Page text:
4. Apple – they are a left field option.  We’ve already seen that Apple wants to play in the social network space with Ping.  I don’t think they get it though and would likely screw up.  That said, they effectively invented the small app world and could make Twitter the center of a massive app world.
  5. Skype -If Skype does an IPO they could have the platform to do a deal.  Imagine a Skype version of Twitter with thousands of short videos on your desktop, iPhone etc each day?  I can’t see Twitter going this route but it could happen.
  6. Amazon or eBay – these are also outsiders but both could use this technology very effectively within their businesses and could therefore justify a big price tag.  That said eBay bought Skype and later sold it at a loss, so they will likely pass on this one.
  7. IBM, Oracle, HP etc – any one of the big IT vendors could make a play as they have the cash.  They’re not likely to though.  Twitter is not a good fit culturally and they would probably rather spend their money on more obvious Internet targets such as Salesforce.com.

What’s clear is that WHEN Twitter looks to realize the value they’ve created, there are plenty of deep pocketed options for them.  Don’t you wish you’d got founder stock?  I certainly do.


Should Skype be scared of Google?

Google today announced they are going to offer free voice calling for users of gMail.  Some media outlets have said this poses a significant threat to Skype.  I’ll confess that was my immediate thought but on reflection I think the news may actually be far worse for carriers such as AT&T.  What Google has done is validate that the concept of free/almost free calling using the Internet is the way forward.  To use their service you need a gMail account.  If you already have an email account from say Yahoo! or Hotmail, then you can of course open a gMail account or simply use Skype…  Given the way Skype works, I can’t see people necessarily switching to using the Google service.  What I can see is some people who still use land lines giving the Google service a try.  I can also see that having competing services from Skype and Google will really a) improve these products and b) force traditional carriers to look at their pricing.  In other words, the people who will likely feel the most pain are the AT&Ts of this world who will inevitably end up having to make drastic cuts to their rates.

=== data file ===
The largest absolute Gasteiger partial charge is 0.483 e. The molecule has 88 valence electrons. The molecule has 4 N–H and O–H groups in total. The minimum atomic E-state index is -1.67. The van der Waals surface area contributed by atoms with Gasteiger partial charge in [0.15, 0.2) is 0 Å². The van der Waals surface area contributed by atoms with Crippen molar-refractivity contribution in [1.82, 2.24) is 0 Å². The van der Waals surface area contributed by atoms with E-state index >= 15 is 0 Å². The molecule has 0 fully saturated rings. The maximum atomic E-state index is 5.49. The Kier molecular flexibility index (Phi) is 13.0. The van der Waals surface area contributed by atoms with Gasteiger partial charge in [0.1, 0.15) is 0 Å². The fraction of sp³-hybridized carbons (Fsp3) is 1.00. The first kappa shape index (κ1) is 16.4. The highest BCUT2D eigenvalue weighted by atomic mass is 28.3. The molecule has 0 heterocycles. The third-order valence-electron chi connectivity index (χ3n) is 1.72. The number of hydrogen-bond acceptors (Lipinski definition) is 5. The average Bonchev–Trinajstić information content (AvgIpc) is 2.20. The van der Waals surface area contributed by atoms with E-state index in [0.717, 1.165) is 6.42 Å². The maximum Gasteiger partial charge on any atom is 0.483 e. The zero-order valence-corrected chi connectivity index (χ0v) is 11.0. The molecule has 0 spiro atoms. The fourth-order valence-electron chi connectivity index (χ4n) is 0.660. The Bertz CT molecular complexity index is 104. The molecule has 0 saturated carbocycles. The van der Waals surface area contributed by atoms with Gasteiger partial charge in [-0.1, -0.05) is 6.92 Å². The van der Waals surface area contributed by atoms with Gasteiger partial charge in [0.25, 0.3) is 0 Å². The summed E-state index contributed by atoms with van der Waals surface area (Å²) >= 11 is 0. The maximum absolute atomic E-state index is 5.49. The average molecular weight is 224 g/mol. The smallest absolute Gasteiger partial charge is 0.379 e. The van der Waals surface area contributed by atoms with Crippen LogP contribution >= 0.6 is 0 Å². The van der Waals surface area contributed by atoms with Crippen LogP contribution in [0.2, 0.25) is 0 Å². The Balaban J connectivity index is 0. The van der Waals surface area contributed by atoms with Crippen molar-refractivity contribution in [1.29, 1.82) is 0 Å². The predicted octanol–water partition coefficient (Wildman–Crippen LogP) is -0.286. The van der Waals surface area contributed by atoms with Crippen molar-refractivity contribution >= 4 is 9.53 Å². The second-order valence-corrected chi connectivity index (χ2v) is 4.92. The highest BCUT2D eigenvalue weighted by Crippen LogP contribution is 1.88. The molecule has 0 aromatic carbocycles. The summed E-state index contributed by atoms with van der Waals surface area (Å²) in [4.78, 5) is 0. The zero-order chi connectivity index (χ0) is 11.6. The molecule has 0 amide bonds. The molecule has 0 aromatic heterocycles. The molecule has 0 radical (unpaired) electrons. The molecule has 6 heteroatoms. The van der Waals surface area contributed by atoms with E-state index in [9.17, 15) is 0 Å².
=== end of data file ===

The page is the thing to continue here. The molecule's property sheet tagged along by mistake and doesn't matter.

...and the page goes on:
Can Google beat Apple?

The launch of the Droid by Google and Motorola was notable for one reason: It effectively ignored RIM (Blackberry) as the competition and instead targeted would be Apple iPhone customers. When you think about that it’s quite amazing. The Blackberry defined the smartphone market and still holds a huge share of the market. Yet the marketing of the Droid shows that neither Motorola or Google views RIM as the long term competitor.

This begs the question: can Google beat Apple? It’s a Goliath versus Goliath marketing war. Apple is known to be an marketing machine, whereas Google isn’t. Ask yourself when you last saw a Google advert of any kind? When did Google sponsor a sporting event? Have you received an email from Google promoting a new product lately? You do see a lot of PR from Google. There’s rarely a day when they’re not in the news and of course when you’re the go to search engine you don’t need to run TV ads. Though I could imagine some funny ads where there’s a Google guy and a Yahoo! guy.

But given Google is so used to having much of its marketing done for it, can it beat Apple? It stands a chance because others such as Motorola and HTC really want to beat Apple and will throw a lot of $$$ at the problem. But this means Apple has no real rival. It has lots of minor rivals but they are also competing with each other. Apple must love that.

Of course the battle isn’t just a consumer marketing battle, it’s a software developer battle. This is where Google stands a real chance and where it has been active on the marketing front. When the Droid launched there were apps available but only a few hundred. That number is rising fast but then so is the number of iPhone apps. Ironically Apple is in the position Microsoft has long been with the PC and Google us where Apple has been with the Mac. For years people thought the Mac was dead but then they released a really great machine and the tide turned. Today the Mac is an amazing success story. Sure its sales are still less than that of all PCs but any single PC manufacturer would love the Mac volume and price point. In other words if Apple can succeed against the PC, Google can against the iPhone. It just takes a great product and some great marketing. Right now they have neither and they don’t have forever to get it right which of course they are smart enough to know.

2010 promises to be a fascinating battleground if Google does produce a great product. But for them to win they will have to really learn fast if they want to win a marketing war with Apple.